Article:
❱ Employee turnover – After a review of the details of how the crash occurred, company management may decide to terminate the bus driver’s employment. Further examination of the accident may also lead to the dismissal of other personnel for failure to identify and follow up on safety violations. Terminating and replacing those employees can cost thousands of dollars. Typical expenses associated with employee turnover include, but are not limited to:
↹ Separation costs – These are the costs an employer incurs during the termination process an employee such as severance pay, unemployment insurance claims, accrued vacation days, continued benefits, administrative costs associated with processing the termination, etc.
↹ Productivity costs – Included in this category are the hours of lost productivity that add up as positions remain unfilled, the time other employees spend picking up the slack, as well as their possible overtime pay.
↹ Recruitment costs – In order to fill the vacant positions, the company will likely need to advertise the jobs online and/or hire recruitment services. There are also expenses associated with reviewing candidate applications, interviewing, pre-employment screenings, and reference checks. For the driver position, additional costs may be incurred from checking driver employment history and motor vehicle records (MVRs), background checks, DOT physical examinations, pre-employment substance abuse testing, road tests, and driver profile testing.
↹ Employee onboarding – If the ground transportation company is successful in hiring a new driver and any other terminated employees, it will then be faced with onboarding costs, which may include sign-on bonuses plus orientation and training expenses to get the new hires up-to-speed and administrative costs for staff involved.
❱ Loss of revenue – While undergoing repairs, the bus is not producing revenue, and future trips assigned to that vehicle will have to be handled by another bus—if one is available. In addition, hiring a new driver during the present commercial driver shortage will not likely be quick or easy, so some trips may have to be canceled.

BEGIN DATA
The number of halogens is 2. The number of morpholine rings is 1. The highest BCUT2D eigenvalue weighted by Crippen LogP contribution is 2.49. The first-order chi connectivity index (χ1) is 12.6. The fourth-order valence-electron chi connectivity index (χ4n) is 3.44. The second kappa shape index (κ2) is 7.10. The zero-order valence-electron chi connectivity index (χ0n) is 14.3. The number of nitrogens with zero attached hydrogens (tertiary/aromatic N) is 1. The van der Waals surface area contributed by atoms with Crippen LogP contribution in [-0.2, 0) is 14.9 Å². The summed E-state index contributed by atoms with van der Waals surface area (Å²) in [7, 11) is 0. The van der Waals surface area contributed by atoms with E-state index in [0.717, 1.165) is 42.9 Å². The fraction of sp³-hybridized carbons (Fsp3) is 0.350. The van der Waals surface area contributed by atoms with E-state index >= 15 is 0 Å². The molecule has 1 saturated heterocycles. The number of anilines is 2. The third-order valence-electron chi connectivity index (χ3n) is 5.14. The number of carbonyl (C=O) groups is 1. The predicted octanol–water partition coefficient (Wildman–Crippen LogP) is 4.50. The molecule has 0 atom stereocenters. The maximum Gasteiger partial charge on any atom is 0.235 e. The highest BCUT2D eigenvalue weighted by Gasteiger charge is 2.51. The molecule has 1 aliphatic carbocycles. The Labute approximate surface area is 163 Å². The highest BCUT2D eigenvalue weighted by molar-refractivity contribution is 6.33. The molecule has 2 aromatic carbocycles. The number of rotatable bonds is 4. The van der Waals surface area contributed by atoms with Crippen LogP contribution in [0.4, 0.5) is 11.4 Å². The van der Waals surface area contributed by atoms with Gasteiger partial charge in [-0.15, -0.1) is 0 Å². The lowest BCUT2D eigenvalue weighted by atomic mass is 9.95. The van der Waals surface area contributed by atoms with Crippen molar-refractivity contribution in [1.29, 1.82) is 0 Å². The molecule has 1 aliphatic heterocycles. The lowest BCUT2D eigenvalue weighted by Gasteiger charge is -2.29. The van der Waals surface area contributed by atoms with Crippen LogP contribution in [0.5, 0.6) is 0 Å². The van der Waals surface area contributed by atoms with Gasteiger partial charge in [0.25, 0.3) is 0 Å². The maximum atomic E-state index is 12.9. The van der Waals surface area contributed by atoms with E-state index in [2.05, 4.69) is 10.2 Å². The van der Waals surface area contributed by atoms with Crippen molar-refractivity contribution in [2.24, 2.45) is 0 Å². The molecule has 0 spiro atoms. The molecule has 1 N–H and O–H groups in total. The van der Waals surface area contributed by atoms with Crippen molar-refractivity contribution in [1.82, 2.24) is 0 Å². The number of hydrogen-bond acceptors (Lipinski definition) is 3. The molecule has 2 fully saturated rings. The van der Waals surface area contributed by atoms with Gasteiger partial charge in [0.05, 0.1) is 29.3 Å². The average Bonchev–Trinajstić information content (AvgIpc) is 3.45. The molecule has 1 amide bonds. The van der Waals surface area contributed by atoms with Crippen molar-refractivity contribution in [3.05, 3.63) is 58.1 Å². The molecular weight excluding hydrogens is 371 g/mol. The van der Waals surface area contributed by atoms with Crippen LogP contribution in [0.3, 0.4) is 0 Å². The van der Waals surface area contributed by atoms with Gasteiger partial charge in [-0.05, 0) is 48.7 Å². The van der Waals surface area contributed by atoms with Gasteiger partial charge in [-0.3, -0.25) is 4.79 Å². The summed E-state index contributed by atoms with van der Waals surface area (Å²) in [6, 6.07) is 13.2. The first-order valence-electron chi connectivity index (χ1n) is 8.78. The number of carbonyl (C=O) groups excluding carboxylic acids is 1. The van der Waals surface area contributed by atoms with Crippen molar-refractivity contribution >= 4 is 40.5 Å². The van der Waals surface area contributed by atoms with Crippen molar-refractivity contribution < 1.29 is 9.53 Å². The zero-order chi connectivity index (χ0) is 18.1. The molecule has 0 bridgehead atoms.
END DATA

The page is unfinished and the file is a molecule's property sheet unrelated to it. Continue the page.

❱ On-going expenses – While the bus is being repaired and/or sitting idle without a driver, it is still incurring costs—e.g., taxes, vehicle payments, insurance premiums, registration and permit fees, and depreciation.
❱ Company reputation – The group mentioned in our scenario was not physically involved in the crash, but it was severely delayed in getting to an important business dinner. Consequently, the group’s coordinator may decide to not use the operator for any future travel needs. The accident, and the subsequent media coverage, may also negatively impact the company’s relationships with other clients and potential customers.
❱ Insurance deductible and premium costs – Though the transportation company in our scenario has commercial auto insurance, it will still be responsible for the deductible amount on the policy. After the accident, the operator may also see a premium increase in all lines of coverage (physical damage, liability, workers’ compensation, etc.). The company may even have a difficult time retaining insurance coverage due to its blemished loss history.
❱ Punitive damages – In cases where the defendant’s conduct is found to be intentional, willful, or malicious, the courts may permit an award of punitive damages in addition to compensatory damages. Punitive damages are intended to punish the defendant and discourage the conduct of the type in which the defendant engaged. Normally, punitive damages are excluded from a motor carrier’s insurance policy. This would mean money directly out of the company’s pocket.
Though the scenario presented is fictitious, you have likely concluded by now that the REAL cost of an accident is nearly impossible to determine. Some of the indirect costs we have presented here cannot actually be assigned a dollar figure. What is clear, however, is that any accident will certainly take a toll on a ground transportation company in innumerable ways.
Of course, the best way to avoid the costs associated with an accident is to do all you can to prevent them in the first place. The answer lies in actively instilling safe driving practices in company drivers and making regulations and compliance an integral part of daily operations. [CD0823]
Ann Barron is the assistant vice president of Lancer Insurance. She can be reached at email@example.com.